RESEARCHERS have explored the dangers of powerful kilonovae in a new study.
Kilonovae are incredible space explosions that occur when two neutron stars collide.
These mergers are believed to produce x-rays, gamma-rays, and cosmic rays.
They were once thought to be relatively harmless to Earth, however, new research suggests this may not be the case.
Although extremely unlikely, if a kilonovae was close enough to Earth, the aforementioned rays could pose a danger to our planet.
The study, published in The Astrophysical Journal, used computer simulations to model the effects of kilonovae on Earth.
The researchers found that X-rays from a kilonova could only harm Earth if they occurred within 16 light-years of our planet.
Similarly, gamma rays could pose a danger from within 13 light-years of our planet.
However, cosmic rays, which are high-energy particles that can travel through space, could pose a threat up to 40 light-years away.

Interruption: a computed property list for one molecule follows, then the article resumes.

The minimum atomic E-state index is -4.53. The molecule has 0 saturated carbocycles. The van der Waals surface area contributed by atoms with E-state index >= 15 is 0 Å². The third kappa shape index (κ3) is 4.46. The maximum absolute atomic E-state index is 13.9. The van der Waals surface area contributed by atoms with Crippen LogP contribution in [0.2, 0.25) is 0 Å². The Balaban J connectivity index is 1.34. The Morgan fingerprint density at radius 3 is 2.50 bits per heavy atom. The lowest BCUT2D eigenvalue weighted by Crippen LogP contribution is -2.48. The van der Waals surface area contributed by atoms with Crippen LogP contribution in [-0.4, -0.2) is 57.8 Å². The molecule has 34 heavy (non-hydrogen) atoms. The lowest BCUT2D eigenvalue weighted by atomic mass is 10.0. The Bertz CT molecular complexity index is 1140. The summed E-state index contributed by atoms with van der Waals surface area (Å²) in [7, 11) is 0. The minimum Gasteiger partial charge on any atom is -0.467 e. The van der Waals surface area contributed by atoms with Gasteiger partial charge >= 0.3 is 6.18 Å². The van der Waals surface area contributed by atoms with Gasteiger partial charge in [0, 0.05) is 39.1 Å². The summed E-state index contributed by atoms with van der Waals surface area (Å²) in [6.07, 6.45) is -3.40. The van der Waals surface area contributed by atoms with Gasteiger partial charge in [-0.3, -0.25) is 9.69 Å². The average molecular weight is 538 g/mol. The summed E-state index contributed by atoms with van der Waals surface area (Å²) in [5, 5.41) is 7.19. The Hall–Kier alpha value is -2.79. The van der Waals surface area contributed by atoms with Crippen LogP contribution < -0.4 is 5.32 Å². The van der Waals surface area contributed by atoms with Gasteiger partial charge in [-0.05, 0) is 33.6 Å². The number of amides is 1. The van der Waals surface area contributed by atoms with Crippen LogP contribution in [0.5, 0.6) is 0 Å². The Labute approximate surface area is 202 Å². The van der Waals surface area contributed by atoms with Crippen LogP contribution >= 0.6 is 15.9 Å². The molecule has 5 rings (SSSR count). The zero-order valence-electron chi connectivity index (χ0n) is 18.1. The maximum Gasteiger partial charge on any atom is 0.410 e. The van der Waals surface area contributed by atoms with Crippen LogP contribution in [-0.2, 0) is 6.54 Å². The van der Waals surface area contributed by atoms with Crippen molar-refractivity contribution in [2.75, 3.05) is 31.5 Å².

This threat is significant, with the potential to vaporize our atmosphere and destroy almost all life on Earth.
“We found that if a neutron star merger were to occur within around 36 light-years of Earth, the resulting radiation could cause an extinction-level event,” Haille Perkins, team leader and a scientist at the University of Illinois Urbana-Champaign, told Space.com.
Thankfully for Earth, there is no kilonova even remotely nearby, so they don’t pose any dangers.
One kilonova that the researchers looked at for the study is known as GW170817.
It was detected by the LIGO and Virgo gravitational wave observatories in 2017.
The massive explosion, thousands of times more powerful than a nova, is about 130 million light-years away.
“Neutron star mergers are extremely rare but quite powerful, and this, combined with the relatively small range of lethality, means an extinction caused by a binary neutron star merger should not be a concern of the people on Earth,” Perkins explained.
“There are several other more common events like solar flares, asteroid impacts, and supernova explosions that have a better chance of being harmful,” she continued.
One example of a devastating asteroid impact is when Chicxulub struck Earth 66 million years ago and decimated around 75% of the planet’s plant and animal species, including the dinosaurs.